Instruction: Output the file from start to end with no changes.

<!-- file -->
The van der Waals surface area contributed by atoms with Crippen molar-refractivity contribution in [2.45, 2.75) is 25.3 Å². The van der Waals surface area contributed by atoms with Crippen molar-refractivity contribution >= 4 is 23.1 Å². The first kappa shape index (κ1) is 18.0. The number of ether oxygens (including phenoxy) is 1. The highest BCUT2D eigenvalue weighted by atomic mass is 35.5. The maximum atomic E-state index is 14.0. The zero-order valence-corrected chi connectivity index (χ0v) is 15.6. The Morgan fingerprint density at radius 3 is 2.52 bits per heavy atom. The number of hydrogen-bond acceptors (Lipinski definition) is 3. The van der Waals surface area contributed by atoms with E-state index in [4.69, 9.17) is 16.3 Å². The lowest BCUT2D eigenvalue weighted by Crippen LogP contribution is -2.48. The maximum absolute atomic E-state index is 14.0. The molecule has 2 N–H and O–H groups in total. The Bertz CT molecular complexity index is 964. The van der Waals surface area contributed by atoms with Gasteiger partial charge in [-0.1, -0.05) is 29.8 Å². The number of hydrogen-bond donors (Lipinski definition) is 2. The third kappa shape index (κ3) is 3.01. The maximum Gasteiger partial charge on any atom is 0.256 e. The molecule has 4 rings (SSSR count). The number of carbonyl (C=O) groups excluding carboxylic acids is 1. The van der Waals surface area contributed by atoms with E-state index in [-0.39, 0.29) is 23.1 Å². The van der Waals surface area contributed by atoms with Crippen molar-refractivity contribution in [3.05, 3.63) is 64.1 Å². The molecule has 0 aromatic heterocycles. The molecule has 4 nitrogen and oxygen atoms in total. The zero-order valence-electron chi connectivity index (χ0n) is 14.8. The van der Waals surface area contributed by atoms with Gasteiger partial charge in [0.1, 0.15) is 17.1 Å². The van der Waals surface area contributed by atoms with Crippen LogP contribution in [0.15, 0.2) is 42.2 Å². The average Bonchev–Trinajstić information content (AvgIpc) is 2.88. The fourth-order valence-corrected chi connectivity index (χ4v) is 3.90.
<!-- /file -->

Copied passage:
The van der Waals surface area contributed by atoms with Crippen molar-refractivity contribution in [2.45, 2.75) is 25.3 Å². The van der Waals surface area contributed by atoms with Crippen molar-refractivity contribution >= 4 is 23.1 Å². The first kappa shape index (κ1) is 18.0. The number of ether oxygens (including phenoxy) is 1. The highest BCUT2D eigenvalue weighted by atomic mass is 35.5. The maximum atomic E-state index is 14.0. The zero-order valence-corrected chi connectivity index (χ0v) is 15.6. The Morgan fingerprint density at radius 3 is 2.52 bits per heavy atom. The number of hydrogen-bond acceptors (Lipinski definition) is 3. The van der Waals surface area contributed by atoms with E-state index in [4.69, 9.17) is 16.3 Å². The lowest BCUT2D eigenvalue weighted by Crippen LogP contribution is -2.48. The maximum absolute atomic E-state index is 14.0. The molecule has 2 N–H and O–H groups in total. The Bertz CT molecular complexity index is 964. The van der Waals surface area contributed by atoms with Gasteiger partial charge in [-0.1, -0.05) is 29.8 Å². The number of hydrogen-bond donors (Lipinski definition) is 2. The third kappa shape index (κ3) is 3.01. The maximum Gasteiger partial charge on any atom is 0.256 e. The molecule has 4 rings (SSSR count). The number of carbonyl (C=O) groups excluding carboxylic acids is 1. The van der Waals surface area contributed by atoms with E-state index in [-0.39, 0.29) is 23.1 Å². The van der Waals surface area contributed by atoms with Crippen molar-refractivity contribution in [3.05, 3.63) is 64.1 Å². The molecule has 0 aromatic heterocycles. The molecule has 4 nitrogen and oxygen atoms in total. The zero-order valence-electron chi connectivity index (χ0n) is 14.8. The van der Waals surface area contributed by atoms with Gasteiger partial charge in [0.1, 0.15) is 17.1 Å². The van der Waals surface area contributed by atoms with Crippen LogP contribution in [0.15, 0.2) is 42.2 Å². The average Bonchev–Trinajstić information content (AvgIpc) is 2.88. The fourth-order valence-corrected chi connectivity index (χ4v) is 3.90.